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Pathfinders: A Global History of Exploration by Felipe Fernandez-Armesto, Shadow of the Silk Road by Colin Thubron

The history of exploration has for too long been a history of “Western” exploration, hence the ridiculous argument about who “discovered” America, Christopher Columbus or Leif Erikson, or even (courtesy of Gavin Menzies) the Ming Dynasty admiral Zheng He. The place was, of course, fully populated long before any of them got there.

Pathfinders: A Global History of Exploration by Felipe Fernandez-Armesto, Shadow of the Silk Road by Colin Thubron
Pathfinders: A Global History of Exploration, Felipe Fernandez-Armesto (W. W. Norton & Company, October 2007); Shadow of the Silk Road, Colin Thubron (HarperCollins Publishers, July 2007; Vintage, October 2007)

Felipe Fernandez-Armesto has accomplished two worthy tasks in Pathfinders: A Global History of Exploration: first, it is true to its title and is truly global, giving space to Muslim, Chinese and Polynesian “explorers”. Second, he has defined “exploration” as “convergence … how human groups got back in touch…”, a definition that skirts the question of politics and precedence that have dogged this topic.

This is a survey history: there is lots of ground to cover, and Fernandez-Armesto covers all of it, understandably in less detail than some of the subjects warrant. As a result, he states some things—such as Columbus’s Genoese origins—which are now (or still or again) subjects of some debate.

But Fernandez-Armesto has an eye for the fascinating fact, such as the observation that ancient explorers sailed outward against the wind which, while limited the distance they could go, assured them that they could always return. Or that as of the beginning of this century, there were still more than forty “uncontacted Indian communities” in Brazil.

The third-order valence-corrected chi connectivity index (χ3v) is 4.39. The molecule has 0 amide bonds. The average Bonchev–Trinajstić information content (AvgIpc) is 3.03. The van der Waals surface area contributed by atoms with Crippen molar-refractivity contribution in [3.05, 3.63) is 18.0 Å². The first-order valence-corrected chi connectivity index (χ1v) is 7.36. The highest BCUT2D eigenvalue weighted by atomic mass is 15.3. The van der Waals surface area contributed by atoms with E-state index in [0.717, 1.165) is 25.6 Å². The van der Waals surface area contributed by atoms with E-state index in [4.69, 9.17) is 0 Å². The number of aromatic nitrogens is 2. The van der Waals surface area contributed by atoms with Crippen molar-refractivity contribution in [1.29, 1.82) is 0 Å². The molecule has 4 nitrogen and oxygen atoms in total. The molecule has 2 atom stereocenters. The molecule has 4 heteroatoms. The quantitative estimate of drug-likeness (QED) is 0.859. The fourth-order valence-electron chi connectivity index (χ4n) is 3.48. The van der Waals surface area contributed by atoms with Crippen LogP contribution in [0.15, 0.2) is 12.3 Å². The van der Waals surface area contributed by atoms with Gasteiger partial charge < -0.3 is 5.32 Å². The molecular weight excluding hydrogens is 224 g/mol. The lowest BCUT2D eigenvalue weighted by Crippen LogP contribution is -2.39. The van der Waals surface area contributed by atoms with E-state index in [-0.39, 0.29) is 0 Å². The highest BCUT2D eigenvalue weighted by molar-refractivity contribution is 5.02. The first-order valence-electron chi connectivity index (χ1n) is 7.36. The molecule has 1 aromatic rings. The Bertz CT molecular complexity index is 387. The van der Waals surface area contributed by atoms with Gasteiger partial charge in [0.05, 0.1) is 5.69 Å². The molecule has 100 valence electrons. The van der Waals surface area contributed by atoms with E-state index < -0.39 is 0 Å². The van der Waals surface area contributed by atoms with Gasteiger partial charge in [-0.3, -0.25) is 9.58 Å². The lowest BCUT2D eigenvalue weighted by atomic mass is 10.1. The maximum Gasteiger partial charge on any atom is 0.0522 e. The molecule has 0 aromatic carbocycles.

All metaphysical or metaphorical extensions aside, the era of exploration is almost certainly over: what remains is mere mopping up. Remoteness has receded, but some people, such as Colin Thubron, keep looking. Thubron returns to the Central Asia in Shadow of the Silk Road; the transport and hotels have improved since the last time he was there.

Thubron writes awfully well (except when he engages an imaginary Sogdian merchant in conversation) and has an eye for interesting person and anecdote. There were of course many interleaved silk roads, and Thubron can only travel on one of the many possible paths and must, by necessity describe only a small number of places in any detail. The book however serves as a useful reminder of two things: that what we now call the West for many centuries relatively peripheral, historically and economically, and what a diverse place Asia was and still is.

Although Shadow of the Silk Road can be read on its own, readers familiar with Thubron’s other books will find it far more rewarding.

Peter Gordon is editor of The Asian Review of Books.